One advanced metric estimates the Texas Rangers have won 10 more games than expected. (Tony Gutierrez/Associated Press)

The Texas Rangers are en route to what would be their second consecutive division crown and fourth 90-plus-win season since 2010. But something is quite peculiar about this club: They shouldn’t be winning this much.

The Rangers are the cardiac kids of baseball, a helter-skelter snare trap with more than half of its wins manufactured in come-from-behind fashion. No other franchise has more. All too often it seems as though a 2016 Texas Rangers baseball game doesn’t actually begin until the seventh inning.

Take this week, for example: Texas rallied to win three consecutive games after trailing in the eighth inning or later, making it just the second such occurrence in franchise history, according to the Elias Sports Bureau. Nail-biting finishes have become the norm for Jeff Banister’s club, which is 26-8 in one-run games (.765); a winning percentage no other team in baseball can sniff, and one that’s on pace to be the highest since the Brooklyn Bridegrooms went 14-4 in 1890.

All that holding true, the Rangers also rank third in their own division and 16th overall in run differential. As it currently stands, the average run differential among the other five division-leading teams is plus-109.2. Texas? Plus-5, more than 100 runs lower.

According to BaseRuns, which appraises a team’s overall quality by taking into account every play without considering the sequence in which the events occurred, the Rangers have won 10 more games than expected, more than any other team in baseball. In fact, the metric estimates that the Rangers should be a middle-of-the-pack team this year, not a division leader with the fourth best odds in the American League to win the World Series, according to Baseball Prospectus.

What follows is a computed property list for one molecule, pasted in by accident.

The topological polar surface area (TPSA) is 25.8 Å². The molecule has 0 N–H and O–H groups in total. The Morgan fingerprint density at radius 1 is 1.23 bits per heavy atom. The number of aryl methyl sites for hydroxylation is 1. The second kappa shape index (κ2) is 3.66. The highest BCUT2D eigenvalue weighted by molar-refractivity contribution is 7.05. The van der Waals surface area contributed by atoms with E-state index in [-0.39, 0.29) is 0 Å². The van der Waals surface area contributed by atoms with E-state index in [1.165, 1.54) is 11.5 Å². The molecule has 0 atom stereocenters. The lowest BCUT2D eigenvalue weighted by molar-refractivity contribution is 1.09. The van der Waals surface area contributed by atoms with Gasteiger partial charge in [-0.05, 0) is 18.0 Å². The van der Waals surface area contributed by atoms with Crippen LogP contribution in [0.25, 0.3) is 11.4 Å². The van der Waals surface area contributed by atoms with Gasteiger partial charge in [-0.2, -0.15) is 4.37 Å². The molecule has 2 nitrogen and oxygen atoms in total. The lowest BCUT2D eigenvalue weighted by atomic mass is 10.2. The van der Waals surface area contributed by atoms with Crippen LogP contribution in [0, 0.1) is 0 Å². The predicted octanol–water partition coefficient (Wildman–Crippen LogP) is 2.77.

The team’s pitching isn’t particularly dominant: The Rangers rank in the bottom nine of the league in traditional stats like ERA, as well as more advanced metrics like wins above replacement and expected fielding independent pitching. Texas ranks outside the top 10 in team hitting fWAR, walk rate and wRC+, which adjusts a hitter’s ability to create runs for league and park effects. Only one of the Rangers’ hitters, Carlos Beltran, averages better than .300 at the plate — and he’s been with the team for less than two weeks.

What could possibly account for the team overperforming this late in the year?

As a team, Texas has the second highest batting average in the league this season in high-leverage situations, moments where a swing can literally decide outcome of the game. They also score 0.55 and 0.58 runs on average in the seventh and eighth innings, respectively.

Is any of this sustainable? It’s highly unlikely.

The so-called clutch gene will eventually leave the team’s dugout, and success in one-run games is hardly something worth banking on: Teams that squeak by generally don’t make it to the postseason. And if they do, their chances at a championship are slim.

Since 2005, 165 teams have had a regular season run differential lower than plus-20, which is where the Rangers are projected to end up at season’e end. Five of those teams (3 percent) made the playoffs. Of the 20 teams with the highest winning percentages in one-run games over the past two decades, 16 qualified for the postseason but just three — the 1995 Indians, 1999 Yankees and 2005 White Sox — appeared in the World Series. Two of those teams, Chicago and New York, did manage to win it all.

So while there is hope for the Rangers, who have a bolstered batting order and an improved pitching staff, history suggests they should just be happy to make the postseason.